The first complete Doctor Who story to be repeated by the BBC was ‘The Evil Of The Daleks‘ (first broadcast May-July 1967) with episode one repeated this day in 1968. It was aired to fill the gap between seasons 5 and 6, with a two-week break between episodes three and four to accommodate the BBC’s extended coverage of the Wimbledon tennis tournament. Unlike most reruns, the repeat was actually worked into the narrative of the series, by having new companion Zoe Heriot watching the events unfold via a telepathic projector hidden behind one of the roundels of the console room. For the repeats, episode one had an added voice-over by Patrick Troughton and Wendy Padbury immediately after the opening title sequence that referred back to the fact that this was being “shown” to Zoe.
‘Planet of the Spiders‘ was the fifth and final story of season 11. It was the final regular appearance of Jon Pertwee as the Third Doctor and the first of Tom Baker (uncredited) as the Fourth Doctor.
The story was the first to use the term “regeneration” to describe the biological process that caused Time Lords to change in physical appearance and introduced one of the Doctor’s mentors, K’anpo Rimpoche, as a means to further explain the mechanic and cement it into the Doctor Who mythos.
In part 6, the Doctor realises his greed for knowledge and his theft of the blue crystal from Metebelis III has set events into motion and that he must face his fear and probable death by returning it. He pilots the TARDIS to Metebelis III and enters the cave to confront the Great One, an enormous spider, who desires the crystal to complete a crystalline web that will amplify her psychic power to infinity. The Doctor obliges, but not before warning her that she is doomed to failure. With the crystal in place, she briefly succeeds, before the web overloads and destroys both her and the Eight Legs. The Doctor receives a lethal dose of radiation from the cave and barely manages to escape to the TARDIS.
Watch watch what happens next on the BBCClassicDoctorWho YouTube Channel.
1949: Nineteen Eighty-Four, often published as “1984”, is a dystopian novel published by English author George Orwell. The novel is set in Airstrip One (formerly known as Great Britain), a province of the superstate Oceania in a world of perpetual war, omnipresent government surveillance, and public manipulation. The superstate and its residents are dictated to by a political regime euphemistically named English Socialism, shortened to “Ingsoc” in Newspeak, the government’s invented language. The superstate is under the control of the privileged elite of the Inner Party, a party and government that persecutes individualism and independent thinking as “thoughtcrime”, which is enforced by the “Thought Police”.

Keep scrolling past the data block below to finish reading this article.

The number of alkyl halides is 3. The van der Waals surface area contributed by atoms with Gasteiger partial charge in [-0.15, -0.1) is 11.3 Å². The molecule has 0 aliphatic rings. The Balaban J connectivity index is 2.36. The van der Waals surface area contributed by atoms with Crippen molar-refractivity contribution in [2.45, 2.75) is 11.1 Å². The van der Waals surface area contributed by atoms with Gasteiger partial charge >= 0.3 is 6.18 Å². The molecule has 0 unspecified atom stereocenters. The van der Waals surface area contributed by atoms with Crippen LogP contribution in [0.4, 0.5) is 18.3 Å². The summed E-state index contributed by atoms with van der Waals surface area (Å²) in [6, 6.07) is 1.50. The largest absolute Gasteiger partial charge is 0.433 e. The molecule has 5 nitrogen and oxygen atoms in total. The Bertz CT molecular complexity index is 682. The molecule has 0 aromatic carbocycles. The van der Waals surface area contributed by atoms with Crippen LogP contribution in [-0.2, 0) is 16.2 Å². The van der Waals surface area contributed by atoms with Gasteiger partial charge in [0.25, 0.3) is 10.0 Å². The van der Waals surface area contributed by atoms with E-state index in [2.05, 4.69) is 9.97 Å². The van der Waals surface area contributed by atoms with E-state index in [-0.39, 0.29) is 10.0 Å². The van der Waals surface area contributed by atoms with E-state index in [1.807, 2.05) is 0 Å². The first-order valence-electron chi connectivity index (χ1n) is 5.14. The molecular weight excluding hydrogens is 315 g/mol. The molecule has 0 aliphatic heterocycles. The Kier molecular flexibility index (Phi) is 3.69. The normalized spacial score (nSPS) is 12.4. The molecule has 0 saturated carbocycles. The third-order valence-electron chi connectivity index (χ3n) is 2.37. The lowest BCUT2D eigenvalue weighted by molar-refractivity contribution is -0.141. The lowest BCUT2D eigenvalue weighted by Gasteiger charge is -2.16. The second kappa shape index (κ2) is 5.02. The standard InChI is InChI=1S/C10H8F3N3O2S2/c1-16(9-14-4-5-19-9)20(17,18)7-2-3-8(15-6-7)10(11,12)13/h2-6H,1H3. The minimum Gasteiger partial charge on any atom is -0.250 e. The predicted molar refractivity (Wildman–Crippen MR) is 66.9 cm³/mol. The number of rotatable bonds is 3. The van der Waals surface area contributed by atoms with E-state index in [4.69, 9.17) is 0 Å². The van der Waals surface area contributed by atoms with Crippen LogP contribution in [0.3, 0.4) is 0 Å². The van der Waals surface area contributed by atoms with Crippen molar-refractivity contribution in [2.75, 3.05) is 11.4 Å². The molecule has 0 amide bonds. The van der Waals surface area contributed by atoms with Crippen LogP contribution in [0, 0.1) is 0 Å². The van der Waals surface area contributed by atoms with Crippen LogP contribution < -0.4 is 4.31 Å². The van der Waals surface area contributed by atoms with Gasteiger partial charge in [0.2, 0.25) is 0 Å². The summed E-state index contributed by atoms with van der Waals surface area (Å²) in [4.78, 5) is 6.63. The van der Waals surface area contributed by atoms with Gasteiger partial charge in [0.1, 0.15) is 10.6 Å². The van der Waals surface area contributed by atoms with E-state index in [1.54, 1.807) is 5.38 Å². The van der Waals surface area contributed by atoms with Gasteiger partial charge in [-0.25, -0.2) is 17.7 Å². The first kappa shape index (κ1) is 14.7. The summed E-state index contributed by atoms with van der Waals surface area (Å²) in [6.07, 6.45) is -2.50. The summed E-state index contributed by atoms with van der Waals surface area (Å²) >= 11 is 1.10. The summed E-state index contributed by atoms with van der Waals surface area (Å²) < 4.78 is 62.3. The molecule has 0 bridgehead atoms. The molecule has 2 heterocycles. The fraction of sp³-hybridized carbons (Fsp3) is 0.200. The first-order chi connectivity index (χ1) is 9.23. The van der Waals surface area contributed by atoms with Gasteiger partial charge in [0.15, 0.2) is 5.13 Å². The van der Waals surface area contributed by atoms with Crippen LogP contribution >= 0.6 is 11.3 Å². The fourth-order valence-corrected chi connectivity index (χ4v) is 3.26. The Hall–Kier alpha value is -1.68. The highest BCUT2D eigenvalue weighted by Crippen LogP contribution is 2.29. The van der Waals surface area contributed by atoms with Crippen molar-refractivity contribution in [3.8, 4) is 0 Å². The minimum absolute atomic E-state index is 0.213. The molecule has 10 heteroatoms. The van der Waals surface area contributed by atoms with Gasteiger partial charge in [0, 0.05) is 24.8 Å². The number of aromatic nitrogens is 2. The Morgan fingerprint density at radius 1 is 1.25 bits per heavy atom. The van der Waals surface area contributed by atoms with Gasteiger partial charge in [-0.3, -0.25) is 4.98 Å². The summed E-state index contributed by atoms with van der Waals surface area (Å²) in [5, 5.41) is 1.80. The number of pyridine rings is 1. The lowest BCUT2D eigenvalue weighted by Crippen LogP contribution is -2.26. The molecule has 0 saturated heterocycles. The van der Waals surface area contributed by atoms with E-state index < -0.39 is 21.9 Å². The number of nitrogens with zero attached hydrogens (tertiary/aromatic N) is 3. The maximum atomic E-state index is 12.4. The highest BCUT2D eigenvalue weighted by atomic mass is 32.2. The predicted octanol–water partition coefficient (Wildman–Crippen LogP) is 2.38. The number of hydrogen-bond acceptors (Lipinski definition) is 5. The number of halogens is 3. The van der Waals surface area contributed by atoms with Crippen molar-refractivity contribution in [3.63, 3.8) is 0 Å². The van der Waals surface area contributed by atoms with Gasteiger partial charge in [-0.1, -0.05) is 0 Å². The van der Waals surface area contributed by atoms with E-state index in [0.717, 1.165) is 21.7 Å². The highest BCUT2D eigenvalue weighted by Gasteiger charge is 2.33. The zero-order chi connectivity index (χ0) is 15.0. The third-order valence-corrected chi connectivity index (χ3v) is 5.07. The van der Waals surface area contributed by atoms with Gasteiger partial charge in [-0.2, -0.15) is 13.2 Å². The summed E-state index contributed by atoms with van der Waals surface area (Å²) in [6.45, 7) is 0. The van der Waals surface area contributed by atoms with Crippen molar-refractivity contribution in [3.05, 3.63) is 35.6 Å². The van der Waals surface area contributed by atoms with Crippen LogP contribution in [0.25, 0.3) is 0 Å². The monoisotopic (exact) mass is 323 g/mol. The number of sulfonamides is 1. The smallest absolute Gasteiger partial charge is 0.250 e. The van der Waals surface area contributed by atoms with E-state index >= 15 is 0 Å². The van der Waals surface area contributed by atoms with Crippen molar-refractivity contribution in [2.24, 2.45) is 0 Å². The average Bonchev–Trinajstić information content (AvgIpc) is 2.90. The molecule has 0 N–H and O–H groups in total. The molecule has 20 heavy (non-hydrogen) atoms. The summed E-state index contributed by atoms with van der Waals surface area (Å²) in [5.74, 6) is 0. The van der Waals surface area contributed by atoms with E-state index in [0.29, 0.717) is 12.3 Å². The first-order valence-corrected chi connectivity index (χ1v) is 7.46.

The tyranny is ostensibly overseen by Big Brother, the Party leader who enjoys an intense cult of personality, but who may not even exist. The Party “seeks power entirely for its own sake. It is not interested in the good of others; it is interested solely in power.” The protagonist of the novel, Winston Smith, is a member of the Outer Party, who works for the Ministry of Truth (or Minitrue in Newspeak), which is responsible for propaganda and historical revisionism. His job is to rewrite past newspaper articles, so that the historical record always supports the party line. The instructions that the workers receive portray the corrections as fixing misquotations and never as what they really are: forgeries and falsifications. A large part of the Ministry also actively destroys all documents that have not been edited and do not contain the revisions; in this way, no proof exists that the government is lying. Smith is a diligent and skillful worker but secretly hates the Party and dreams of rebellion against Big Brother. The heroine of the novel, Julia, is based on Orwell’s second wife, Sonia Orwell.
As literary political fiction and dystopian science-fiction, Nineteen Eighty-Four is a classic novel in content, plot and style. Many of its terms and concepts, such as Big Brother, doublethink, thoughtcrime, Newspeak, Room 101, telescreen, 2 + 2 = 5, and memory hole, have entered into common use since its publication. Nineteen Eighty-Four popularised the adjective Orwellian, which describes official deception, secret surveillance, and manipulation of recorded history by a totalitarian or authoritarian state. In 2005, the novel was chosen by Time magazine as one of the 100 best English-language novels from 1923 to 2005. It was awarded a place on both lists of Modern Library 100 Best Novels, reaching number 13 on the editor’s list, and 6 on the readers’ list. In 2003, the novel was listed at number 8 on the BBC’s survey The Big Read. [Wikipedia]
1987: Misery is a psychological horror thriller novel by Stephen King. The novel was nominated for the World Fantasy Award for Best Novel in 1988, and was later made into a Hollywood film and an off-Broadway play of the same name. When King was writing Misery in 1985 he planned the book to be released under the pseudonym Richard Bachman but the identity of the pseudonym was discovered before the release of the book.
The novel focuses on Paul Sheldon, a writer famous for Victorian-era romance novels involving the character of Misery Chastain. One day he is rescued from a car crash by crazed fan Annie Wilkes, who transports him to her house and, once finding out what he has done to Misery in his latest book, forces him to write a new book modifying the story – no matter what it takes. [Wikipedia]
“Watch “Rocket Man” sweep from the clouds to battle America’s enemies!”
1949: King of the Rocket Men is a 12-chapter black-and-white Republic movie serial, produced by Franklin Adreon, directed Fred C. Brannon, that stars Tristram Coffin, Mae Clarke, Don Haggerty, House Peters, Jr., James Craven, and I. Stanford Jolley.
This serial is notable for featuring the only character actually called “Rocket Man”, a misnomer applied by fans to the other Republic rocket-powered-suited heroes that followed in their later serials, Radar Men from the Moon (1952), Zombies of the Stratosphere (1952), and Commando Cody: Sky Marshal of the Universe (1953).